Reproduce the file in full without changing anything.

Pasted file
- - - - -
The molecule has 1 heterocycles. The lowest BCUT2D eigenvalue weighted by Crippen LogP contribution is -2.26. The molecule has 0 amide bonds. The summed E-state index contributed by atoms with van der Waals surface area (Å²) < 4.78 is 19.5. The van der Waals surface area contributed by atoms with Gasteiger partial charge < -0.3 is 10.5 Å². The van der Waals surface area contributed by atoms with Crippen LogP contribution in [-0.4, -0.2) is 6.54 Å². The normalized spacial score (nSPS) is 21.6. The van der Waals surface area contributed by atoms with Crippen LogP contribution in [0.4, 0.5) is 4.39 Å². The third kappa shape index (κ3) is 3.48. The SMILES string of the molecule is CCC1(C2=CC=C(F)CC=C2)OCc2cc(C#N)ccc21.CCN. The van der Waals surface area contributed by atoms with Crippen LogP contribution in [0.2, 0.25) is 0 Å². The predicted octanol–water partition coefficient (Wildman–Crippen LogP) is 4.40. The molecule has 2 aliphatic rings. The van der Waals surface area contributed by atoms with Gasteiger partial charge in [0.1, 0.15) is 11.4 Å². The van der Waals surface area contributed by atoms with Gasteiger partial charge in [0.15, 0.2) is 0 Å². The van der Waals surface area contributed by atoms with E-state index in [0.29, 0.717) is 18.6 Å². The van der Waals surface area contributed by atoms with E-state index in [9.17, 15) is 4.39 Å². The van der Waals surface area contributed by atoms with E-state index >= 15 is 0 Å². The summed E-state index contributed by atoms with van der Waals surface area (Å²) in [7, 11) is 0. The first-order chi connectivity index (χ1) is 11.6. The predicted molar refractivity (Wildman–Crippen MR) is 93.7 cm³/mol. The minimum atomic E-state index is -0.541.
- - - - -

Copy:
The molecule has 1 heterocycles. The lowest BCUT2D eigenvalue weighted by Crippen LogP contribution is -2.26. The molecule has 0 amide bonds. The summed E-state index contributed by atoms with van der Waals surface area (Å²) < 4.78 is 19.5. The van der Waals surface area contributed by atoms with Gasteiger partial charge < -0.3 is 10.5 Å². The van der Waals surface area contributed by atoms with Crippen LogP contribution in [-0.4, -0.2) is 6.54 Å². The normalized spacial score (nSPS) is 21.6. The van der Waals surface area contributed by atoms with Crippen LogP contribution in [0.4, 0.5) is 4.39 Å². The third kappa shape index (κ3) is 3.48. The SMILES string of the molecule is CCC1(C2=CC=C(F)CC=C2)OCc2cc(C#N)ccc21.CCN. The van der Waals surface area contributed by atoms with Crippen LogP contribution in [0.2, 0.25) is 0 Å². The predicted octanol–water partition coefficient (Wildman–Crippen LogP) is 4.40. The molecule has 2 aliphatic rings. The van der Waals surface area contributed by atoms with Gasteiger partial charge in [0.1, 0.15) is 11.4 Å². The van der Waals surface area contributed by atoms with Gasteiger partial charge in [0.15, 0.2) is 0 Å². The van der Waals surface area contributed by atoms with E-state index in [0.29, 0.717) is 18.6 Å². The van der Waals surface area contributed by atoms with E-state index in [9.17, 15) is 4.39 Å². The van der Waals surface area contributed by atoms with E-state index >= 15 is 0 Å². The summed E-state index contributed by atoms with van der Waals surface area (Å²) in [7, 11) is 0. The first-order chi connectivity index (χ1) is 11.6. The predicted molar refractivity (Wildman–Crippen MR) is 93.7 cm³/mol. The minimum atomic E-state index is -0.541.